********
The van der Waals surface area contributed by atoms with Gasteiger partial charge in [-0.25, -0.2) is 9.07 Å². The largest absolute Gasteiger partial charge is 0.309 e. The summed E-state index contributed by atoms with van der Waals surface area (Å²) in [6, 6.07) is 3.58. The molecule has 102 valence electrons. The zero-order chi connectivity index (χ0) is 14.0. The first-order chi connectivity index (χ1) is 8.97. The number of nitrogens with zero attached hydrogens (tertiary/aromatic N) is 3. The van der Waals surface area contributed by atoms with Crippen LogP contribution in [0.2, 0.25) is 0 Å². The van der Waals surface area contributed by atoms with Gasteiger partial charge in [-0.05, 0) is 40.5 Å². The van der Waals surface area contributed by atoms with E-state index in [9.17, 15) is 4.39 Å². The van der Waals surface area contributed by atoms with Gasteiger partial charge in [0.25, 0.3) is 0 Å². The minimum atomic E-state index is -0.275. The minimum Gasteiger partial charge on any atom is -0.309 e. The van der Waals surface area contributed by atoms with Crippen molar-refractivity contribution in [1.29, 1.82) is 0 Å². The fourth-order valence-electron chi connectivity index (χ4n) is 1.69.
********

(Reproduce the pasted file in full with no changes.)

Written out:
The van der Waals surface area contributed by atoms with Gasteiger partial charge in [-0.25, -0.2) is 9.07 Å². The largest absolute Gasteiger partial charge is 0.309 e. The summed E-state index contributed by atoms with van der Waals surface area (Å²) in [6, 6.07) is 3.58. The molecule has 102 valence electrons. The zero-order chi connectivity index (χ0) is 14.0. The first-order chi connectivity index (χ1) is 8.97. The number of nitrogens with zero attached hydrogens (tertiary/aromatic N) is 3. The van der Waals surface area contributed by atoms with Crippen LogP contribution in [0.2, 0.25) is 0 Å². The van der Waals surface area contributed by atoms with Gasteiger partial charge in [-0.05, 0) is 40.5 Å². The van der Waals surface area contributed by atoms with E-state index in [9.17, 15) is 4.39 Å². The van der Waals surface area contributed by atoms with Gasteiger partial charge in [0.25, 0.3) is 0 Å². The minimum atomic E-state index is -0.275. The minimum Gasteiger partial charge on any atom is -0.309 e. The van der Waals surface area contributed by atoms with Crippen molar-refractivity contribution in [1.29, 1.82) is 0 Å². The fourth-order valence-electron chi connectivity index (χ4n) is 1.69.